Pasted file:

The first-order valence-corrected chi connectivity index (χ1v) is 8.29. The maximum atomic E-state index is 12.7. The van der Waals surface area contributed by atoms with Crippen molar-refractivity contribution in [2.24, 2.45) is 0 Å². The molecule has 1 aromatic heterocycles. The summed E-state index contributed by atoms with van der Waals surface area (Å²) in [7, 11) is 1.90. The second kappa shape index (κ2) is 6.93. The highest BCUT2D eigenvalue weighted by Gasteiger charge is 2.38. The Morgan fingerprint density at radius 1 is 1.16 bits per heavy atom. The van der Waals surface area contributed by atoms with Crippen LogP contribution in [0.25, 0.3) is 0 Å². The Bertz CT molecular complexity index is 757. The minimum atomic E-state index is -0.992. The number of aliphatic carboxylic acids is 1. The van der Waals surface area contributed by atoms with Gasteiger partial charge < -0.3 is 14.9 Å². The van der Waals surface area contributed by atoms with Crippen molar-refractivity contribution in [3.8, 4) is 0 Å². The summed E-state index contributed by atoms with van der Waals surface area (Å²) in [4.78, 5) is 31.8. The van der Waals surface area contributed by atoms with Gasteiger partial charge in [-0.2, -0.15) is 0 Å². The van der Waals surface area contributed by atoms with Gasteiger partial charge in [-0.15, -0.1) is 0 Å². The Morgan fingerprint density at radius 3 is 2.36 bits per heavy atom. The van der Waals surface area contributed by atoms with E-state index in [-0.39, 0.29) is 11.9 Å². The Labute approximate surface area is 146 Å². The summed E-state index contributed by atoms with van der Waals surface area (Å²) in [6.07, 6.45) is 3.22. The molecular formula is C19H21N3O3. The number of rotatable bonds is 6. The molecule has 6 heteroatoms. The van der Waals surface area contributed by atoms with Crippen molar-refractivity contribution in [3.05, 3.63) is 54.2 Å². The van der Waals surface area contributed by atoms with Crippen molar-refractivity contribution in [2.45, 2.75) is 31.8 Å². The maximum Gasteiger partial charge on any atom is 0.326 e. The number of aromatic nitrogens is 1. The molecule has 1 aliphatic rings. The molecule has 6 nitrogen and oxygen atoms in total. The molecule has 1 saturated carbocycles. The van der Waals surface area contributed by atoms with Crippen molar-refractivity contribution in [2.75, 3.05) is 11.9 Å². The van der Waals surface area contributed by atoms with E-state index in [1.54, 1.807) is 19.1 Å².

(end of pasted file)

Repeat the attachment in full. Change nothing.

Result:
The first-order valence-corrected chi connectivity index (χ1v) is 8.29. The maximum atomic E-state index is 12.7. The van der Waals surface area contributed by atoms with Crippen molar-refractivity contribution in [2.24, 2.45) is 0 Å². The molecule has 1 aromatic heterocycles. The summed E-state index contributed by atoms with van der Waals surface area (Å²) in [7, 11) is 1.90. The second kappa shape index (κ2) is 6.93. The highest BCUT2D eigenvalue weighted by Gasteiger charge is 2.38. The Morgan fingerprint density at radius 1 is 1.16 bits per heavy atom. The van der Waals surface area contributed by atoms with Crippen LogP contribution in [0.25, 0.3) is 0 Å². The Bertz CT molecular complexity index is 757. The minimum atomic E-state index is -0.992. The number of aliphatic carboxylic acids is 1. The van der Waals surface area contributed by atoms with Gasteiger partial charge < -0.3 is 14.9 Å². The van der Waals surface area contributed by atoms with Crippen molar-refractivity contribution in [3.8, 4) is 0 Å². The summed E-state index contributed by atoms with van der Waals surface area (Å²) in [4.78, 5) is 31.8. The van der Waals surface area contributed by atoms with Gasteiger partial charge in [-0.2, -0.15) is 0 Å². The van der Waals surface area contributed by atoms with Gasteiger partial charge in [-0.15, -0.1) is 0 Å². The Morgan fingerprint density at radius 3 is 2.36 bits per heavy atom. The van der Waals surface area contributed by atoms with E-state index in [-0.39, 0.29) is 11.9 Å². The Labute approximate surface area is 146 Å². The summed E-state index contributed by atoms with van der Waals surface area (Å²) in [6.07, 6.45) is 3.22. The molecular formula is C19H21N3O3. The number of rotatable bonds is 6. The molecule has 6 heteroatoms. The van der Waals surface area contributed by atoms with Crippen molar-refractivity contribution in [3.05, 3.63) is 54.2 Å². The van der Waals surface area contributed by atoms with Crippen molar-refractivity contribution in [2.45, 2.75) is 31.8 Å². The maximum Gasteiger partial charge on any atom is 0.326 e. The number of aromatic nitrogens is 1. The molecule has 1 aliphatic rings. The molecule has 6 nitrogen and oxygen atoms in total. The molecule has 1 saturated carbocycles. The van der Waals surface area contributed by atoms with Crippen molar-refractivity contribution in [2.75, 3.05) is 11.9 Å². The van der Waals surface area contributed by atoms with E-state index in [1.54, 1.807) is 19.1 Å².